April 29, 2008
Review: Madonna's Hard Candy
"They say that a good thing never lasts..."
With Hard Candy Madonna commits a sin: she repeats herself. She dresses it up in urban cougar subterfuge, but this reviewer is onto to her wanton ways. You see, The Lady Ritchie already did the iwannahavesomefun thing on Confessions, so Hard Candy is a rehash of that, shifting the dancehall from Brighton to, say... Atlanta.
The Lady Ritchie's success has never been just about dancing. If that were the case, she'd be J-Lo with better taste. Madonna is about melodic songs with IDEAS and EMOTION: dance songs that lift you higher than any others, romantic songs that sweep you down and up. Dramatically.
Count me as a fan of first single 4 Minutes, which I think is a perfect amalgamation of Justin Timberlake, Timbaland and Miss Ciccone. While I could do without the obvious "Madonnuh!" chants, I love the "grab a boy, grab a girl" chorus. It's a vintage pop track, though the sleeker Junkie XL edit makes me wonder what it might have been in the hands of COAD producer Stuart Price.
Current blog wisdom is that the Pharrell Williams tracks are Candy's best. Certainly Give It To Me will rank as a solid single (and probably a live blowout as well), but Williams' production often sound cheap, canned. He takes chances on Incredible and She's Not Me, both around six minutes long. The first time I heard the pulsing middle eight of Incredible ("hands up" at 2:53), I thought "Wow!" and then wished the whole song had been built on that urgency. To me, it sounds tinny and tacky. I cringe every time I hear Madonna talk-sing the grammatically painful lyric, "Just one of those things, when everything goes incredible."
Don't get me started on how Pharrell, not Timbaland (as expected), inserts his non-singer voice into most of his tracks. He even has Madonna belching "See my booty get down" on Heartbeat (at 2:20). She wouldn't have deigned to say those words at 23, so why it makes sense at 49 is beyond me?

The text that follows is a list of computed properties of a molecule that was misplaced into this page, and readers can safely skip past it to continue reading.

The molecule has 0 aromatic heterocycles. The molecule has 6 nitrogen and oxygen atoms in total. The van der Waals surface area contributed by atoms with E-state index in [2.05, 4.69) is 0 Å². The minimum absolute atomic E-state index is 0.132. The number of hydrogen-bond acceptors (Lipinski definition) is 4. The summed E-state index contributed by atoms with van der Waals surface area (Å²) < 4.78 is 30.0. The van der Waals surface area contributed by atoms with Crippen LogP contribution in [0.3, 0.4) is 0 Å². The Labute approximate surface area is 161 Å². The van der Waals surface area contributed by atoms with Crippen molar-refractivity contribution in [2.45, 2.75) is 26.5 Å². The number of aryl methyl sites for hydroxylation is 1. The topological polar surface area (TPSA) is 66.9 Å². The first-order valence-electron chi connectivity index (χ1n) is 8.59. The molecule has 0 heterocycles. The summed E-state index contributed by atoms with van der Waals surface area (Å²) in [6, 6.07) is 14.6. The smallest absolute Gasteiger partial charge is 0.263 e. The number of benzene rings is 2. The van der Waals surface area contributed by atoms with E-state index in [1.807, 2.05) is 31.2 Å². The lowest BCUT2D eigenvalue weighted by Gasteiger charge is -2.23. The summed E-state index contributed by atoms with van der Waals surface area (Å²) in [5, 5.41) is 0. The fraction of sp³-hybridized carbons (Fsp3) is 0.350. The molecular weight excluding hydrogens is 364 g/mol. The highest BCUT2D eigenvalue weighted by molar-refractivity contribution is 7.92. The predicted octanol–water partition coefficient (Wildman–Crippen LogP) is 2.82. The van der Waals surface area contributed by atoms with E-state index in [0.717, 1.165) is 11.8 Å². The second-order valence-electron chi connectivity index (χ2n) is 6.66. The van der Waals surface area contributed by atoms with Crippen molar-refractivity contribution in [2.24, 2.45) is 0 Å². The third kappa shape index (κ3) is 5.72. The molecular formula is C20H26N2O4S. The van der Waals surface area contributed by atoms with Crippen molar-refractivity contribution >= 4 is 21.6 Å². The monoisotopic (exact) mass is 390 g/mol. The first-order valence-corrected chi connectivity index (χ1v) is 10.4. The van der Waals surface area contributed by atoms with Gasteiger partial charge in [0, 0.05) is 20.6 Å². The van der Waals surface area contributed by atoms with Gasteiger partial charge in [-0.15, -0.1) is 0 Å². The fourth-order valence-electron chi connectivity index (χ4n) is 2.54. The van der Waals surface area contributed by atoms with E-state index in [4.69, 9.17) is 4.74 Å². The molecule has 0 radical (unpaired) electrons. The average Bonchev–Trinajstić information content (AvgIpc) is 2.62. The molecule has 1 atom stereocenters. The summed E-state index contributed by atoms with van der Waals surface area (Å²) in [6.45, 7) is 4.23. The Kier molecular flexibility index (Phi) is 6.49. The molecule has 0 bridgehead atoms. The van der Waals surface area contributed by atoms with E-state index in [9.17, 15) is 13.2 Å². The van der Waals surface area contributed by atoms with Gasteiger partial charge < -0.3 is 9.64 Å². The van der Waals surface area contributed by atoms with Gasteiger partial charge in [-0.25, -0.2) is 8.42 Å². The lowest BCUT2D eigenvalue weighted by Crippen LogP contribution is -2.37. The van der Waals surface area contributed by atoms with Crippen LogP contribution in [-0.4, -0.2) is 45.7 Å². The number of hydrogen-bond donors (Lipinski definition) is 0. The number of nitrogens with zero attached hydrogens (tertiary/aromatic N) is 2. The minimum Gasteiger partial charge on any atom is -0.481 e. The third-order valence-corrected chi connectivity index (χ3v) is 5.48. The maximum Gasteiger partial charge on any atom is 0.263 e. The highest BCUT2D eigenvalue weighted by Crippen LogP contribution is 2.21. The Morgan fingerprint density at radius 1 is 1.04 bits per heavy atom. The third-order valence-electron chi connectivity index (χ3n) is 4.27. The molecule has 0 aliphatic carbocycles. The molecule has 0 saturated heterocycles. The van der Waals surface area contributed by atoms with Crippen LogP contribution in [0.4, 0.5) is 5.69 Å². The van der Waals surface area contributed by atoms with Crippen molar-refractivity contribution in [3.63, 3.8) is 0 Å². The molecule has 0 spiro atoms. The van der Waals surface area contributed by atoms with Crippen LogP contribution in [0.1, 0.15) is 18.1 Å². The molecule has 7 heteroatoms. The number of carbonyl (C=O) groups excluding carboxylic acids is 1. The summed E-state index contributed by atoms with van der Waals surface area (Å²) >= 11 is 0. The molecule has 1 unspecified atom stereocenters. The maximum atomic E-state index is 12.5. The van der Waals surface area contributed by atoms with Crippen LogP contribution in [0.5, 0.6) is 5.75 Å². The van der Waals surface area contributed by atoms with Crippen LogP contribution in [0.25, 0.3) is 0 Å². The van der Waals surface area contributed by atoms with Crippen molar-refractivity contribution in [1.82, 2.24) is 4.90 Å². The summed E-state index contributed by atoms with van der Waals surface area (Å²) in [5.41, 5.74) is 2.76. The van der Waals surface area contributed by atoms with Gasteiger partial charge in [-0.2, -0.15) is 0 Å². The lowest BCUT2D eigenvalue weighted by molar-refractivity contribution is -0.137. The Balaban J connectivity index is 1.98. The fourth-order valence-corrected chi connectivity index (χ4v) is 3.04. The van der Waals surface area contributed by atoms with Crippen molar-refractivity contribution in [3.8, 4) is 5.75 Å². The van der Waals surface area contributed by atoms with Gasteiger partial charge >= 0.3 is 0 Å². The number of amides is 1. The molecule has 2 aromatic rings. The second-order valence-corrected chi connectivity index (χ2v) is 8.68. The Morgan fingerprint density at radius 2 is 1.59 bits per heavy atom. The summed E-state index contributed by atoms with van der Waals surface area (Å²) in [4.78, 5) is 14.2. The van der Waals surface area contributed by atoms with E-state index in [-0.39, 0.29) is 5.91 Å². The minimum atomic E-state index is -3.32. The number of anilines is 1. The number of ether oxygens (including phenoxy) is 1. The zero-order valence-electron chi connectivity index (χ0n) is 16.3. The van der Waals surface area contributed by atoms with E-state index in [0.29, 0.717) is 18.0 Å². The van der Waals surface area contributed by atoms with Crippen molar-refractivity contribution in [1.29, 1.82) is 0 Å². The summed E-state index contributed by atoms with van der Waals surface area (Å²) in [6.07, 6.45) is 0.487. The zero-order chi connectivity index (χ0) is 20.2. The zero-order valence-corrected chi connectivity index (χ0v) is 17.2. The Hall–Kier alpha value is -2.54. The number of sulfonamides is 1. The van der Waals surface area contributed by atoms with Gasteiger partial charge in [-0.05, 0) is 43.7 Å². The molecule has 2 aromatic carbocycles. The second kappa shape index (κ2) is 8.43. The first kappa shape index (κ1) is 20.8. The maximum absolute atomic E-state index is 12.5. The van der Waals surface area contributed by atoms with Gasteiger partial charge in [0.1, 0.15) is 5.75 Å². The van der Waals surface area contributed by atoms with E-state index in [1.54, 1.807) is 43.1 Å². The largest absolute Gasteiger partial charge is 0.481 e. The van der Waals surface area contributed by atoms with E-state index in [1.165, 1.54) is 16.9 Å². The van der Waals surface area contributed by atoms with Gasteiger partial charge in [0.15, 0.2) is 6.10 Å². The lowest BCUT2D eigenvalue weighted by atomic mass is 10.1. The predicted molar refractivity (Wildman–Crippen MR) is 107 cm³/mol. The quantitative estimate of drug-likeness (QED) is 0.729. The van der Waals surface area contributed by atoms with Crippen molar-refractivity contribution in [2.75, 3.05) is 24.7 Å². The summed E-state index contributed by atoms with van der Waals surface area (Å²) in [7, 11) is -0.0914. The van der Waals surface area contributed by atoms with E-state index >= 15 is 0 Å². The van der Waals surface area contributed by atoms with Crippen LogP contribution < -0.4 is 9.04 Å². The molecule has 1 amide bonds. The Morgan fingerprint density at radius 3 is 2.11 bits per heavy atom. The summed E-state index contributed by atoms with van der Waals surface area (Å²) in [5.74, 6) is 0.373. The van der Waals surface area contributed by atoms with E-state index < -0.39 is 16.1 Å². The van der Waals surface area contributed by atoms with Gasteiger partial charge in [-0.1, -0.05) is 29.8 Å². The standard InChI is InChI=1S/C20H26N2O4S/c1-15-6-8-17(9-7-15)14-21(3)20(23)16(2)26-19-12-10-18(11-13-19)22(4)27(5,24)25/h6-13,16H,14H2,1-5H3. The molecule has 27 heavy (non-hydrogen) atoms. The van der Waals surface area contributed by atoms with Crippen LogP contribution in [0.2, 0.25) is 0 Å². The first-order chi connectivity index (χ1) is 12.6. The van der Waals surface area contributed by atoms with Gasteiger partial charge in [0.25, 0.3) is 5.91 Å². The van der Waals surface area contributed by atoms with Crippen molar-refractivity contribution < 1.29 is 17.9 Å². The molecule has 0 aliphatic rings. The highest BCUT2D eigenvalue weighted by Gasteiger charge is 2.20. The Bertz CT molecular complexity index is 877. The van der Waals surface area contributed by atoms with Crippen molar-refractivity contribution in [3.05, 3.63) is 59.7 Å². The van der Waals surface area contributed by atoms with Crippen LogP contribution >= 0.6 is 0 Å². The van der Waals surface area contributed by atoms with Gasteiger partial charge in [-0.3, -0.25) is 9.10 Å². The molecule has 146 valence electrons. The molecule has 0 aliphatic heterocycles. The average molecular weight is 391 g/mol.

All is not lost. Madonna adds several classics to her cannon. Miles Away is superb: a melancholy spin on the her usual relationship songs. It has the emotional elements of the best Madonna songs, with an earworm of a chorus: the repetition of the pretty "so far away, so far away." The final minute is the best moment on the album, when Madonna has metaphorically left the stage, but the dance goes on without her as the lights dim. Ahhhh.
Dance 2night, another collaboration with Justin, smartly mixes up eras in its arrangement, with some grimy funk, some Off The Wall disco and bubbling synths/strings on the gorge pre-chorus (eg: 1:01 - 1:38). The watery Devil Wouldn't Recognize You harkens back to great Madonna midtempos like 1994's Love Tried To Welcome Me. Unlikely as a single, this is the kind of album track that sticks with you for years because it's never overplayed.
The album also has some great "bits", like Pharrell's Prince-ian "Wendy!" to the Wendy Melvoin as she does that Kiss-like strum at 4:00 on She's Not Me, Justin's choral vocals breaking down Devil at 3:16, the track stuttering on Miles Away (at 3:15) or the big, multi-tracked "nows" and "hows" that seem to become more expansive throughout Give It To Me.
I don't fault Esther for trying something new - or even insane, like the truly embarrassing Candy Shop - but I do fault her for releasing a bland shit track like Spanish Lessons or allowing one-trick-pony Kanye West to use her album as a smug bully pulpit. I fault her for recording an album while writing and directing a film, "designing" clothes, producing a documentary, saving Malawians and raising three children, including a baby. All of this in one year. Her inability to sit still has diluted her work.
As a longtime Madonna fan, I would have preferred she steered a new course. Madonna's great flaw is that she's not a magician: you can often see the gears working. She is at her best when she cuts the shit and reveals pure vulnerability [refer to Secret or Frozen] or joy [refer to Ray Of Light or the Drowned World Tour version of La Isla Bonita] into her work.
At her worst, she tries too hard. In this case, she tried too hard by hiring the hitmakers of the day (which makes them instantly passe in Madonna's usual rulebook) and yet she didn't try hard enough, by seemingly abdicating her role as quality-focused producer. My suspicion is that she knows it will be harder to present dance-based songs like these on tour, where her millions will be made, at 55 than 50, so why not do it now?
Hard Candy is not a failure, but I'll be damned if I am going to end this review with another cliche about sugar.
Much of this review was formulated during emails with various bloggers. Thanks, Madge-obsessed freaks. See you at the show!